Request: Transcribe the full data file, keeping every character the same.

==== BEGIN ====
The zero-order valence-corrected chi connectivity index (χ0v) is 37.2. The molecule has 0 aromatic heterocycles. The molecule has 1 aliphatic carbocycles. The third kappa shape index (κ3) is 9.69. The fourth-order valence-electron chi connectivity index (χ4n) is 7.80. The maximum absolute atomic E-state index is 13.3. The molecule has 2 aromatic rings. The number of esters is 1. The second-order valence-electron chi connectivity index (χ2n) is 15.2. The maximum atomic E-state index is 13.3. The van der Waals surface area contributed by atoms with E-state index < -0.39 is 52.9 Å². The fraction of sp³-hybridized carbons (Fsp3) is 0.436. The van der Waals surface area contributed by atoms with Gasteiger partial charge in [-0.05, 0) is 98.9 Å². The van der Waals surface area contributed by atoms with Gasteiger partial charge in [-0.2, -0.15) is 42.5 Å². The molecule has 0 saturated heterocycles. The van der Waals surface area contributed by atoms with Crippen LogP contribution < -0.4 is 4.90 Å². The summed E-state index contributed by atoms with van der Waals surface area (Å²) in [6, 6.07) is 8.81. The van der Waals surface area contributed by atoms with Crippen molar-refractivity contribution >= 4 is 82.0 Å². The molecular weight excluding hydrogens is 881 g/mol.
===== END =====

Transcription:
The zero-order valence-corrected chi connectivity index (χ0v) is 37.2. The molecule has 0 aromatic heterocycles. The molecule has 1 aliphatic carbocycles. The third kappa shape index (κ3) is 9.69. The fourth-order valence-electron chi connectivity index (χ4n) is 7.80. The maximum absolute atomic E-state index is 13.3. The molecule has 2 aromatic rings. The number of esters is 1. The second-order valence-electron chi connectivity index (χ2n) is 15.2. The maximum atomic E-state index is 13.3. The van der Waals surface area contributed by atoms with E-state index < -0.39 is 52.9 Å². The fraction of sp³-hybridized carbons (Fsp3) is 0.436. The van der Waals surface area contributed by atoms with Gasteiger partial charge in [-0.05, 0) is 98.9 Å². The van der Waals surface area contributed by atoms with Gasteiger partial charge in [-0.2, -0.15) is 42.5 Å². The molecule has 0 saturated heterocycles. The van der Waals surface area contributed by atoms with Crippen LogP contribution < -0.4 is 4.90 Å². The summed E-state index contributed by atoms with van der Waals surface area (Å²) in [6, 6.07) is 8.81. The van der Waals surface area contributed by atoms with Crippen molar-refractivity contribution >= 4 is 82.0 Å². The molecular weight excluding hydrogens is 881 g/mol.